Former UK Ambassador to Iran Richard Dalton. . .on Iran’s Unrest


Here is a several minute long clip of a short discussion I had with Sir Richard Dalton, former UK Ambassador to Iran from 2002-2006 and editor of a new Chatham House report, Iran: Breaking the Nuclear Deadlock.
Despite Dalton’s clear concerns about the unprecedented eruption we have seen recently in Iran, he believes that engagement with Iran’s regime should be a top priority.
— Steve Clemons


17 comments on “Former UK Ambassador to Iran Richard Dalton. . .on Iran’s Unrest

  1. questions says:

    Thanks for the quote arthurdecco. I don’t really know who “Dr. Phil” is, but I can google him I guess.
    My sense of the contradiction is this — first he says “Bush vetoed” something Israel wanted to do, and then he says one needs “the approval of Tel Aviv” to do anything.
    So if Bush vetoed Israel’s move, but needed Israel’s approval to veto Israel’s move, but then vetoing suggests to me a kind of unilateral action but he couldn’t act unilaterally because he needed Israel’s permission to stop Israel from doing what Israel wanted to do but Bush vetoed it…..
    Is this clearer? How do you ask permission from someone to veto that someone’s action? I don’t get it.
    But, as arthurdecco will testify, I’m dense! And since I don’t know who Dr. Phil is, likely I’m denser than density itself.
    Oh, and arthurdecco, if you think of me so seldom, then please don’t feel bad about not addressing my posts. I’ll understand that it simply never occurs to you. It’s ok. I won’t think you unkind or spaced out. I’ll know that you have less dense things to deal with.


  2. JohnH says:

    qeustions–I don’t see the contradiction in Baer’s statement. I believe he is talking about Iran’s capabilities within its borders and in the immediate area surrounding its borders, which incidently includes a good chunk of Iraq, Afghanistan and the oil facilities across the Persian Gulf.
    Israel also faces severe constraints on projecting power much beyond its borders, which is why it needs American as its proxy. I think Baer is merely stating that Israel can veto any initiatives in the ME but can’t necessarily force the US to launch any initiatives, either. At some point the distinct interests of the two countries emerge, that being when the US has to actually do something on behalf of Israel.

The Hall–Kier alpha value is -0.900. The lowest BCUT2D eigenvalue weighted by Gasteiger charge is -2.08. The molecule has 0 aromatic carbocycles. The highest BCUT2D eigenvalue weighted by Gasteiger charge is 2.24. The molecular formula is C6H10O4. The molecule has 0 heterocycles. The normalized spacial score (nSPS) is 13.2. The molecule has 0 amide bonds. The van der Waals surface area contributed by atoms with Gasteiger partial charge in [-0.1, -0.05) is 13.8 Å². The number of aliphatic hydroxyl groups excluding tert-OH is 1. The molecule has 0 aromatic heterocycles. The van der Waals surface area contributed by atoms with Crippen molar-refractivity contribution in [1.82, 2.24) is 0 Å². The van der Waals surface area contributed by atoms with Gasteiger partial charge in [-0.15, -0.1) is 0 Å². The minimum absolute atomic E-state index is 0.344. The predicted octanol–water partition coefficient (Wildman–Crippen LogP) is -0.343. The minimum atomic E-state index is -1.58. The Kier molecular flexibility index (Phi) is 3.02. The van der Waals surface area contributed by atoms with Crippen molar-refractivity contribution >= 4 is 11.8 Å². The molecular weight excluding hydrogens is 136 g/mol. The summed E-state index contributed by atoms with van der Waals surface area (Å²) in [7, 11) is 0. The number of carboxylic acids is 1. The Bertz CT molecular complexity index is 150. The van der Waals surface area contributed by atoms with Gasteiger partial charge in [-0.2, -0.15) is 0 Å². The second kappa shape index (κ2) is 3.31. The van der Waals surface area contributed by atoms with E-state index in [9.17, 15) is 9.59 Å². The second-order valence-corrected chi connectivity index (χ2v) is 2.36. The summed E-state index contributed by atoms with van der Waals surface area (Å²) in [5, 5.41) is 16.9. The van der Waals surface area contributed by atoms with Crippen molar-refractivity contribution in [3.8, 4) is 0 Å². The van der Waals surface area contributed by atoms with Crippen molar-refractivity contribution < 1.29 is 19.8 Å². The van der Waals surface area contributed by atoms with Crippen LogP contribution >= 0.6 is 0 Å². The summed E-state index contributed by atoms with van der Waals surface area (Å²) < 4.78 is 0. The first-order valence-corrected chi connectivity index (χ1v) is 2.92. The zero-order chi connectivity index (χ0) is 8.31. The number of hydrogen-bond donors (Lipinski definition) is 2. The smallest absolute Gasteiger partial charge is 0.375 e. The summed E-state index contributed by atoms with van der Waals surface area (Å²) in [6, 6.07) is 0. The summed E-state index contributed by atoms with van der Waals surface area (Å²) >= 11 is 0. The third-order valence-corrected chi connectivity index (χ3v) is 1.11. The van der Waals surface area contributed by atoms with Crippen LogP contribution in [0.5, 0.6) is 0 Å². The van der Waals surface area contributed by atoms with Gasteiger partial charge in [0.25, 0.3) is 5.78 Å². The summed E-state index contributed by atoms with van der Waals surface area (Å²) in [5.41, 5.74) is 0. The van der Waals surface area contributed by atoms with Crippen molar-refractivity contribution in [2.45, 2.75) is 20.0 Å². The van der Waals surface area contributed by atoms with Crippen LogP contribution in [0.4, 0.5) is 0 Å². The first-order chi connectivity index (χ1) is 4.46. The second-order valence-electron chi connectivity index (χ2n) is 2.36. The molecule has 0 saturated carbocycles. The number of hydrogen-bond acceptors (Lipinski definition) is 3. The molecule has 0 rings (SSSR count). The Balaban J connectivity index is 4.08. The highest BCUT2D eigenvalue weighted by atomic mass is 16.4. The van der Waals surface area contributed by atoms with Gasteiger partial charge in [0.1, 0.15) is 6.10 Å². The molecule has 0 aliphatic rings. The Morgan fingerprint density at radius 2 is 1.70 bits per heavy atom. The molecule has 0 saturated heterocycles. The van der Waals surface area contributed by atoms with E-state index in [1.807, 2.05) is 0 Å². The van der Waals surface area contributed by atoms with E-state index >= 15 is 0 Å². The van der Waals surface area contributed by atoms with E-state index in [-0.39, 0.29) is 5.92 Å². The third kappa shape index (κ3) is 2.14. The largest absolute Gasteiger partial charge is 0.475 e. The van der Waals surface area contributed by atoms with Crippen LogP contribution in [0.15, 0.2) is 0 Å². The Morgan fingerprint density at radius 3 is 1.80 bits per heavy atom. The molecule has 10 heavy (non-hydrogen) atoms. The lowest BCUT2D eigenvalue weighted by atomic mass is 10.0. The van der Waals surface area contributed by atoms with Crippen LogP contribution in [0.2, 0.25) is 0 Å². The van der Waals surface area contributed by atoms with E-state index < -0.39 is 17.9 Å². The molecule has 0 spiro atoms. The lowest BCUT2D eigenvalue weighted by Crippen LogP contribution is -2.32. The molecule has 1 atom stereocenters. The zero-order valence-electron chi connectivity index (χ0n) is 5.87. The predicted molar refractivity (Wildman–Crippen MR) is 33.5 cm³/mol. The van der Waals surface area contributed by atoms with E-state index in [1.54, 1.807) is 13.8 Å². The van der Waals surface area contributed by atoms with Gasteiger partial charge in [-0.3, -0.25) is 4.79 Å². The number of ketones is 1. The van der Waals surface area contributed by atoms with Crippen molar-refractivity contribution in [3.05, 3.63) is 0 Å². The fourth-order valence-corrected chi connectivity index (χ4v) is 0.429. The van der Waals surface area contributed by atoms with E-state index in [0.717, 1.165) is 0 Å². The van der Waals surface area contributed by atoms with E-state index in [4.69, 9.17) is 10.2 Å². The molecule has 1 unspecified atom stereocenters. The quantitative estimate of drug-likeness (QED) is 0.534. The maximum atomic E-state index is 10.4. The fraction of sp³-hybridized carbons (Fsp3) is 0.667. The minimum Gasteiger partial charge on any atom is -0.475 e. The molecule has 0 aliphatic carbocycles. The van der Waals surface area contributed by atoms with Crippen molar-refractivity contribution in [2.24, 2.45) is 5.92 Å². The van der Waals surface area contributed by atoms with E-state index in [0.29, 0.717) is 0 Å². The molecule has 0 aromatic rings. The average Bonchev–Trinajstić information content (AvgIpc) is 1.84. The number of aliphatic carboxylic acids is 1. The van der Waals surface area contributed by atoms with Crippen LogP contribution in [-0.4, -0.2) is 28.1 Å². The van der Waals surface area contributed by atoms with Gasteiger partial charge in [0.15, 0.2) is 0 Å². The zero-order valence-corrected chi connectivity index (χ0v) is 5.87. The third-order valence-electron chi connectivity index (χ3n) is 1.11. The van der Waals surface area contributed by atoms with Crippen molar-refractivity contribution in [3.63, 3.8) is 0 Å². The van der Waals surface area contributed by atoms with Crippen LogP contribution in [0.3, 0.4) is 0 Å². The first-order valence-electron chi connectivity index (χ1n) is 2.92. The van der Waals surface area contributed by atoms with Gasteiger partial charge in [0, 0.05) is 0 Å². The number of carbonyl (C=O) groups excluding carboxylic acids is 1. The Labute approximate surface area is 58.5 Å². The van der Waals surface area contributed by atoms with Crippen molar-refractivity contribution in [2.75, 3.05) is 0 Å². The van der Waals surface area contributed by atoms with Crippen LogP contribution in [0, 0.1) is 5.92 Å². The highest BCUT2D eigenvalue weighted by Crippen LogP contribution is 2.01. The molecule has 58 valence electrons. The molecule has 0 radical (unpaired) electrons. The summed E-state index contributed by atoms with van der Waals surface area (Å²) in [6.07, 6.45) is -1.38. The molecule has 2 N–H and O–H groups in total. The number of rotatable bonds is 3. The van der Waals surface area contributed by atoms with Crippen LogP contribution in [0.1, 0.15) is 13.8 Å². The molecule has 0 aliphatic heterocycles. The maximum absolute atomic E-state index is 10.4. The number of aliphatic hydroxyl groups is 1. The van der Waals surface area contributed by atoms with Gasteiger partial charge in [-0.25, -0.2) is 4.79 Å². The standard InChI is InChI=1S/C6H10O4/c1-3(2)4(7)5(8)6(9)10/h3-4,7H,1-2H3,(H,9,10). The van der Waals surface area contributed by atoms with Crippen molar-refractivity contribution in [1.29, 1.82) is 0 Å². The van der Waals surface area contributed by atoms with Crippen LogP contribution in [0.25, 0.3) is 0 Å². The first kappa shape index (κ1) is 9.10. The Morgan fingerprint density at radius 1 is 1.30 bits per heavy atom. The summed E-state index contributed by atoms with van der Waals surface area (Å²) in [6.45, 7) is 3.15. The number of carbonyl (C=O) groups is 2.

3. arthurdecco says:

    questions, Are you familiar with the following quotation?
    “You wouldn’t worry so much what other people think about you, if you realized how seldom they do.” Dr. Phil


  4. questions says:

    From the interview above:
    “Totally out of the question. Even Bush understood this. The New York Times is right when it says that Bush vetoed an Israeli attack, simply because there is a balance of power in the Middle East between the U.S. and Iran, and it’s a fairly even balance of power. I mean not in terms of aircraft tanks or submarines, but in a monopoly of violence, there is equality.”
    “In American politics, you can’t do anything in the Middle East without the approval of Tel Aviv, at least on some level. It’s impossible. I mean, I cannot think of a country that is so beholden to a small country like this, even a superpower, in all of history. I can’t even think of it.”
    Is it just me, am I the only one who sees a contradiction, deep, profound and wide, between these two sentiments? Expressed by the same person. In the same interview. Unselfconsciously. Wow.
    And is Iran’s security apparatus better than Israel’s? I thought that wasn’t possible. But what do I know? (See, that’s an opening for arthurdecco and the like to post!)
    Otherwise, the interview was pretty interesting. Thanks for posting it.


  5. Carroll says:

    Also interesting…
    Report: U.S. to block Iran sanctions at G8 summit
    By Shlomo Shamir, Haaretz Correspondent
    Tags: Iran, Nuclear Program
    The United States is opposed to enacting a new set of financial sanctions against Iran that are due to be discussed in the G8 summit next week, diplomatic officials in New York reported Friday.
    According to officials, sanctions against Iran are expected to top the G8’s agenda. Sources are also predicting a pointed debate between the heads of the industrialized nations over an appropriate response to Iranian authorities’ suppression of reformist demonstrations in Iran led by Mir Hossein Mousavi and other Iranian opposition leaders.
    Italian Prime Minister Silvio Berlusconi hinted in a newspaper interview earlier in the week that the G8 is due to decide on new financial sanctions
    The Obama administration, according to the diplomatic sources, has discarded the notion of direct talks with Iran. However, the United States is still interested in re-engaging Iran through the renewed discussion of its nuclear program through the five permanent United Nations Security Council members and Germany.
    American officials expressed concern that a decision to enact harsh steps against Iran during the G8 meeting could badly hurt the prospect of Tehran agreeing to renew negotiations with the permanent Security Council members.
    In addition to U.S. reluctance to enact fresh sanctions, G8 members Russia and China have been known to oppose any punitive steps against Tehran.”


  6. Carroll says:

    Worth reading re Iran.
    Saturday, July 04, 2009 04:22 GMT
    Q&A: “U.S. and Iran Share an Equal Monopoly on Violence”
    Omid Memarian interviews former CIA operative ROBERT BAER
    BERKELEY, California, Jan 23 (IPS) – “Obama is going to have continuous pressure from Israel to attack Iran and, in some way, their nuclear facilities, and this is going to be tied up with Gaza and Lebanon,” according to Robert Baer, a former top Central Intelligence Agency operative and the author of “The Devil We Know: Dealing with the New Iranian Superpower.”